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The Argument!

Historical deduction of seats, from the stool to the Sofa A School-boy's ramble. A walk in the country. The scene described.-Rural sounds as well as sights delightful. Another walk-Mistake concerning the charms of solitude corrected. Colonnades commended.-Alcove, and the view from it.-The wilderness.The grove. The thresher. The necessity and the benefits of exercise.The works of nature superior to, and in some instances inimitablé by, art. The wearisomeness of what is commonly called a life of pleasure.-Change of scene sometimes expedient.— A common described, and the character of crazy Kate introduced. Gipsies.-The blessing of civilized life.-That state most favourable to virtue.The South Sea islanders" compassionated, but chiefly Omai. His present state of mind supposed.Civilized life friendly to virtue, but not great cities. Great cities, and London in particular, allowed their due praise, but censured.-Fete champêtre.The book concludes with a reflection on the fatal effects of dissipation and effeminacy upon our public measures.



SING the Sofa. I who lately sang Truth, Hope, and Charity*, and touched with awe The solemn chords, and with a trembling hand, Escaped with pain from that adventurous flight,

See Poems, vol. i.


Now seek repose upon an humbler theme;
The theme though humble, yet august and proud
The occasion-for the Fair commands the song.

Time was, when clothing sumptuous or for use, Save their own painted skins, or sires had none. As yet black breeches were not; satin smooth, Or velvet soft, or plush with shaggy pile: The hardy chief upon the rugged rock Washed by the sea, or on the gravelly bank Thrown up by wintry torrents roaring loud, Fearless of wrong, reposed his weary strength. Those barbarous ages past, succeeded next The birth-day of invention; weak at first, Dull in design, and clumsy to perform. Joint stools were then created; on three legs Upborne they stood. Three legs upholding firm A massy slab, in fashion square or round, On such a stool immortal Alfred sat,

And swayed the sceptre of his infant realms :
And such in ancient halls and mansions drear
May still be seen, but perforated sore,
And drilled in holes, the solid oak is found,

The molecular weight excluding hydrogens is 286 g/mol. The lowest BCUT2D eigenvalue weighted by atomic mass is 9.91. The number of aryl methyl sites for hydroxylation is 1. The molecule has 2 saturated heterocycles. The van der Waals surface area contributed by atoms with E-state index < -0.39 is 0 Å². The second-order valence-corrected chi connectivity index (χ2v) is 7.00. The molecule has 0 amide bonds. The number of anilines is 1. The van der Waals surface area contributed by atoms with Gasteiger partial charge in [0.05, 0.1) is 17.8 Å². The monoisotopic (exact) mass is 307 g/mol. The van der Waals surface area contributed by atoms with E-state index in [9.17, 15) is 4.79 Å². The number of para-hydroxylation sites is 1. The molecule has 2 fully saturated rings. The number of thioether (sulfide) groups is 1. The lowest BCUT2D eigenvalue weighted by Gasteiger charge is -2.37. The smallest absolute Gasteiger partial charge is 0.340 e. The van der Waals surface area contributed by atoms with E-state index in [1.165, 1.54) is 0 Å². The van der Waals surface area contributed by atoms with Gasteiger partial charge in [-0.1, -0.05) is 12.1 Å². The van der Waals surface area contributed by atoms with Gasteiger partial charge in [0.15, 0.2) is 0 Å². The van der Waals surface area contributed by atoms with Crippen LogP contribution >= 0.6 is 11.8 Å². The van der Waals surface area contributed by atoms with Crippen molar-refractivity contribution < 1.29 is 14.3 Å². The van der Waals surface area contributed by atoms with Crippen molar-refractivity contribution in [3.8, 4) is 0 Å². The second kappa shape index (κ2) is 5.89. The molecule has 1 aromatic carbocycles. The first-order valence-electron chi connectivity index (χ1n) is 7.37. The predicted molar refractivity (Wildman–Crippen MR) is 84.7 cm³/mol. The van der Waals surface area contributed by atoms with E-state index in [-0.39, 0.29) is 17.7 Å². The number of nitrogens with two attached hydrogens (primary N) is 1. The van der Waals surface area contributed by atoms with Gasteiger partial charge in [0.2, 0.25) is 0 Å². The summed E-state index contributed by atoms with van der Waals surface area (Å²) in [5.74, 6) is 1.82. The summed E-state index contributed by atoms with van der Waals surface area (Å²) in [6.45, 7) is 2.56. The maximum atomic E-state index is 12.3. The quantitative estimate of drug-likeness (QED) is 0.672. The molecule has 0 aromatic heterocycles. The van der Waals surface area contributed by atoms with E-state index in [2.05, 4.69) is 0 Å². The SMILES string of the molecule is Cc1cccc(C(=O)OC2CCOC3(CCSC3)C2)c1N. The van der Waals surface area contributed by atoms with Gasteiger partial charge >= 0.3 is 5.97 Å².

By worms voracious eating through and through.
At length a generation more refined
Improved the simple plan; made three legs four,
Gave them a twisted form vermicular,
And over the seat, with plenteous wadding stuffed,
Induced a splendid cover, green and blue,
Yellow and red, of tapestry richly wrought
And woven close, or needle-work sublime.

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There might ye see the piony spread wide,
The full-blown rose, the shepherd and his lass,
Lap-dog and lambkin with black staring eyes,
And parrots with twin cherries in their beak.

Now came the cane from India smooth and bright
With Nature's varnish; severed into stripes,
That interlaced each other, these supplied
Of texture firm a lattice-work, that braced
The new machine, and it became a chair.
But restless was the chair; the back erect'
Distressed the weary loins, that felt no ease;
The slippery seat betrayed the sliding part,
That pressed it, and the feet hung dangling down,
Anxious in vain to find the distant floor.


These for the rich: the rest, whom fate had placed In modest mediocrity, content


With base materials, sat on well tanned-hides,
Obdurate and unyielding, glassy smooth,
With here and there a tuft of crimson yarı,
Or scarlet crewel, in the cushion fixt,

If cushion might be called, what harder seemed
Than the firm oak, of which the frame was formed.
No want of timber then was felt or feared
In Albion's happy isle. The lumber stood
Ponderous and fixt by its own massy weight.
But elbows still were wanting; these, some say,
An alderman of Cripplegate contrived;
And some ascribe the invention to a priest
Burly and big, and studious of his ease.
But, rude at first, and not with easy slope

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